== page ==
Again, each person is different. It took years of experimentation to discover what helps for me and what doesn’t. And I’m still learning! I encourage you to make your own list. Try anything and everything. Don’t stop searching until you find what works for you. And when it comes to explaining depression, I wouldn’t even try.

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Note: Fibromyalgia News Today is strictly a news and information website about the disease. It does not provide medical advice, diagnosis, or treatment. This content is not intended to be a substitute for professional medical advice, diagnosis, or treatment. Always seek the advice of your physician or other qualified health provider with any questions you may have regarding a medical condition. Never disregard professional medical advice or delay in seeking it because of something you have read on this website. The opinions expressed in this column are not those of Fibromyalgia News Today or its parent company, BioNews Services, and are intended to spark discussion about issues pertaining to fibromyalgia.

4 comments

  1. Brenda says:

    totally enjoyed this article. Thank you for sharing. Fibro-MONSTAH flares back to back these days. Daily temperature and rain every day or so. Slammin’ doors in Mr. Depression’s face. Had to alter exercise routine after tipping in Tai Chi and dizziness episodes during Yoga session. We will not quit!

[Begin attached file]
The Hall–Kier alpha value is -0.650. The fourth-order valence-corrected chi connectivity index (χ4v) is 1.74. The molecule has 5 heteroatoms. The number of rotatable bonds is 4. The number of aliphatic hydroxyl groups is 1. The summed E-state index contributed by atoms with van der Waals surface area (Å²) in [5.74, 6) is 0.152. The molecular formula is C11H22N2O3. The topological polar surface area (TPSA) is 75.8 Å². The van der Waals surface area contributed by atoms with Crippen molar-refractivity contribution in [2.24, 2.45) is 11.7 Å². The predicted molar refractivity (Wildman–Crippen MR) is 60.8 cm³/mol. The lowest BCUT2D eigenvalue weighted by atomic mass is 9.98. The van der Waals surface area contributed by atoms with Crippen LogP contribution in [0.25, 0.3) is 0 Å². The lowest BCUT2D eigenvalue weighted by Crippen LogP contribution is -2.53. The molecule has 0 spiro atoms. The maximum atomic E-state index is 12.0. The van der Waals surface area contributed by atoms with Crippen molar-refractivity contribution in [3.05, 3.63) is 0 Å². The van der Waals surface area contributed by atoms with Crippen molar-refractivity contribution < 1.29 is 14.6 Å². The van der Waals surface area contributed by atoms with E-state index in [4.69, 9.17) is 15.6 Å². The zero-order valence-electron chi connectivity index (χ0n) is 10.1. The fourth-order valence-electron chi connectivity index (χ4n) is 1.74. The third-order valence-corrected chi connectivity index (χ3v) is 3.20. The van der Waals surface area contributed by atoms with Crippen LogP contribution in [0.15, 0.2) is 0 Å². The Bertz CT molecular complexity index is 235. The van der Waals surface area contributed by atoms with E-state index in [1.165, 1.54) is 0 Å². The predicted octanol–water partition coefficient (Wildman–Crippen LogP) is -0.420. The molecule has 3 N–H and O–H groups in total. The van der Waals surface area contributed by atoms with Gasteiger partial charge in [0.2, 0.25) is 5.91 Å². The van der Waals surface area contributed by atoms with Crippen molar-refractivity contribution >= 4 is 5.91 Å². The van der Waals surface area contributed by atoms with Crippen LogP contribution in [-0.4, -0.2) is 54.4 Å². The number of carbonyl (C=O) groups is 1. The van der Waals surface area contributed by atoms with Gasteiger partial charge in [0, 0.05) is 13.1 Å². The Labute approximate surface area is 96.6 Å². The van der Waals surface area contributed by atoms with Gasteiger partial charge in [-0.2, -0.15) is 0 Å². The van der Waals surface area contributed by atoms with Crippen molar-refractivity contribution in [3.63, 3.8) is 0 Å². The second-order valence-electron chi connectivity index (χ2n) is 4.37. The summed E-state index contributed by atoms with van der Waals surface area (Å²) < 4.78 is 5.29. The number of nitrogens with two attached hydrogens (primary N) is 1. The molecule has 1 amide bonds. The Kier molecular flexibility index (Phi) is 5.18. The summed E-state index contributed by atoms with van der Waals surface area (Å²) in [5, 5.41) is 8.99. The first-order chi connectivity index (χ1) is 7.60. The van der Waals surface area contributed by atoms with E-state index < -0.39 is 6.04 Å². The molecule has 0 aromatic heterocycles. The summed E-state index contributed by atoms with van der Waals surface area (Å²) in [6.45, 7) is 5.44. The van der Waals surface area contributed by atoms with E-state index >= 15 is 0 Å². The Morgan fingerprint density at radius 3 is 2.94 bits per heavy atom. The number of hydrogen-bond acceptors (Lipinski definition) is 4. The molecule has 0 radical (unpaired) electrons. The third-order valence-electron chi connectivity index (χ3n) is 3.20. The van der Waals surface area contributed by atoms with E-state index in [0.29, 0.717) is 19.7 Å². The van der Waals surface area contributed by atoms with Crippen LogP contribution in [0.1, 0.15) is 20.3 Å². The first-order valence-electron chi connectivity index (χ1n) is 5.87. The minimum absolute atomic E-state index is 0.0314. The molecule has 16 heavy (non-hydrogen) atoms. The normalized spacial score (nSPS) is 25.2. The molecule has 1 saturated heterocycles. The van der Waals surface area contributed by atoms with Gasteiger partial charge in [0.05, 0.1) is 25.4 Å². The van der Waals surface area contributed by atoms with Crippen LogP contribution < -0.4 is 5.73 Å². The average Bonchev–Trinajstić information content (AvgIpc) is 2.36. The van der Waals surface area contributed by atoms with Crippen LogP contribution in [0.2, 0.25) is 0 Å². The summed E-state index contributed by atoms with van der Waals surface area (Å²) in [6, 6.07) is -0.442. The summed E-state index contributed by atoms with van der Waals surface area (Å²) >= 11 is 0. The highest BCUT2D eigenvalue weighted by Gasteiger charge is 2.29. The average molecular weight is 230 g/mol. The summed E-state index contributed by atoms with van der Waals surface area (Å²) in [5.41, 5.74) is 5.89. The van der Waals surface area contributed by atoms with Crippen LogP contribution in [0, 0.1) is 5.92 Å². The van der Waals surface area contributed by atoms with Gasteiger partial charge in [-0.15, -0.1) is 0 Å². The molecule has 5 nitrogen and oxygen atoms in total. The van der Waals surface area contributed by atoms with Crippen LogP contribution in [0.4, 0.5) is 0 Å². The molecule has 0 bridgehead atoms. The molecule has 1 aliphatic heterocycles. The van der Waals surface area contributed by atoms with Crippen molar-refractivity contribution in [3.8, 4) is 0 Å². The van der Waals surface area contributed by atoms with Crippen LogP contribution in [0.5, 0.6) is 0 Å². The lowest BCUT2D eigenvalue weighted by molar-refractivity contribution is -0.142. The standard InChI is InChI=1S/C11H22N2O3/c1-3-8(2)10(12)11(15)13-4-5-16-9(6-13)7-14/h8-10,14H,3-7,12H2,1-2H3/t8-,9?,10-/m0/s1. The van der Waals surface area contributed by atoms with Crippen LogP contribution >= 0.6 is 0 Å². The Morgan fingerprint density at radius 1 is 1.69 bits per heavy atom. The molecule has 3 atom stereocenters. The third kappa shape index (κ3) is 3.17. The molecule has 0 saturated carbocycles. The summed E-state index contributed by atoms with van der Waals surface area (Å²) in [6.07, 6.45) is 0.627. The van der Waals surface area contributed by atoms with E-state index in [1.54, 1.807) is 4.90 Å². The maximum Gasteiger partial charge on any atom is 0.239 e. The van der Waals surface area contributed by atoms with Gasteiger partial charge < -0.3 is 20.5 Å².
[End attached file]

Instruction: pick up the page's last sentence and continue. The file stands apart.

2. LisaR says:

    My wintertime SAD has also improved since moving from the gray Midwest to sunny Colorado, but I still feel the seasonal changes with the shortening of the days. I find that 30 minutes of blue light (light box) every morning really helps!

  3. PollyG. says:

    I agree totally about the diverse causes of depression, and how they can be wildly different person to person. Living my whole life in the Deep South, I can assure that attitudes regarding depression (even among physicians and psychiatrists) vary just as much. Regardless of what you, the patient and the one *Who Is Supposed To Know Most About Your Symptoms* – says in the time allotted in your appointments, somehow, the subject almost always comes back to a few standard causes for depression.

    Treatment plans here almost never include the patient in the development; and it’s almost silly to even use the term “treatment plan” because it only consists of a prescription of one or 2 standard depression meds (Paxil, Prozac) and a lecture to remind you that only you can control your thoughts, and you should pick up a hobby.

    Having a somewhat medical background, I have an idea about the proper way to diagnose depression. Asking me if my husband could be having an affair (“well, you know men have to have their time out… Seriously???) —that’s ynot in the diagnosis protocols anywhere!

    I think all the many facets of Fibromyalgia should be taken apart, considered singly, and all primary care and internal medicine physicians should be retrained in this anomalous disorder, one attribute at a time, then as a single nightmarish disorder. Not only that—they need the Psycho/Social classes to go with the medical training, so they can get an idea of how we live our lives daily. They should be forced to listen to anecdotal histories from various patients, more than the 5-8 minutes they might give us in the exam room!

    Now, if anyone has an idea how to implement this grand idea of mine, please let me know! If I’m not too depressed or too agoraphobic, I’ll talk to you! Lol…